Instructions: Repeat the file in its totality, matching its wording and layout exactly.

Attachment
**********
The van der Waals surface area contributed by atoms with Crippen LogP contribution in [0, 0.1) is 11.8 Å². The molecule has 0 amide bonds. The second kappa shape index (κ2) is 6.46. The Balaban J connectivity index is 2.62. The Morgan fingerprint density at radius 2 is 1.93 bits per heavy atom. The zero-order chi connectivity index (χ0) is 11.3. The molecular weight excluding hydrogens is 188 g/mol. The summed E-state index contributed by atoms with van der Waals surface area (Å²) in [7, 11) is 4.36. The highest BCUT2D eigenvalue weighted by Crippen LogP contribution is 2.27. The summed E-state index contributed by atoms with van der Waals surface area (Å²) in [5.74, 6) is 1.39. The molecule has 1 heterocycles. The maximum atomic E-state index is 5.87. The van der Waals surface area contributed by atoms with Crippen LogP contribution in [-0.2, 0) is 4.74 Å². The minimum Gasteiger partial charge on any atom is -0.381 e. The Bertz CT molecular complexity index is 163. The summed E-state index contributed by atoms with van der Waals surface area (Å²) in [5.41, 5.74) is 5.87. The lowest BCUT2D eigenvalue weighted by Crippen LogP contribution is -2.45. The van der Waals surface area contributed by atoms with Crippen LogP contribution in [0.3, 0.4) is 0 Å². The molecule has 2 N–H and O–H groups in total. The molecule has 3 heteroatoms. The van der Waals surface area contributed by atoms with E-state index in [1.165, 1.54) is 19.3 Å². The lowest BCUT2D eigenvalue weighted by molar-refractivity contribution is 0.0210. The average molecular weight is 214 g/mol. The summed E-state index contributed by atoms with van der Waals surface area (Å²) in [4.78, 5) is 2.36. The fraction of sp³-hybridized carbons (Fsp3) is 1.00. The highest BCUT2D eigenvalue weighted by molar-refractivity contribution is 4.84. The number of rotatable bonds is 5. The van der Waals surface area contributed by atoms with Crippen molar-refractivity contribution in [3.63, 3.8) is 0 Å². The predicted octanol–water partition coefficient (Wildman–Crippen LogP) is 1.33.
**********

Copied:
The van der Waals surface area contributed by atoms with Crippen LogP contribution in [0, 0.1) is 11.8 Å². The molecule has 0 amide bonds. The second kappa shape index (κ2) is 6.46. The Balaban J connectivity index is 2.62. The Morgan fingerprint density at radius 2 is 1.93 bits per heavy atom. The zero-order chi connectivity index (χ0) is 11.3. The molecular weight excluding hydrogens is 188 g/mol. The summed E-state index contributed by atoms with van der Waals surface area (Å²) in [7, 11) is 4.36. The highest BCUT2D eigenvalue weighted by Crippen LogP contribution is 2.27. The summed E-state index contributed by atoms with van der Waals surface area (Å²) in [5.74, 6) is 1.39. The molecule has 1 heterocycles. The maximum atomic E-state index is 5.87. The van der Waals surface area contributed by atoms with Crippen LogP contribution in [-0.2, 0) is 4.74 Å². The minimum Gasteiger partial charge on any atom is -0.381 e. The Bertz CT molecular complexity index is 163. The summed E-state index contributed by atoms with van der Waals surface area (Å²) in [5.41, 5.74) is 5.87. The lowest BCUT2D eigenvalue weighted by Crippen LogP contribution is -2.45. The van der Waals surface area contributed by atoms with Crippen LogP contribution in [0.3, 0.4) is 0 Å². The molecule has 2 N–H and O–H groups in total. The molecule has 3 heteroatoms. The van der Waals surface area contributed by atoms with E-state index in [1.165, 1.54) is 19.3 Å². The lowest BCUT2D eigenvalue weighted by molar-refractivity contribution is 0.0210. The average molecular weight is 214 g/mol. The summed E-state index contributed by atoms with van der Waals surface area (Å²) in [4.78, 5) is 2.36. The fraction of sp³-hybridized carbons (Fsp3) is 1.00. The highest BCUT2D eigenvalue weighted by molar-refractivity contribution is 4.84. The number of rotatable bonds is 5. The van der Waals surface area contributed by atoms with Crippen molar-refractivity contribution in [3.63, 3.8) is 0 Å². The predicted octanol–water partition coefficient (Wildman–Crippen LogP) is 1.33.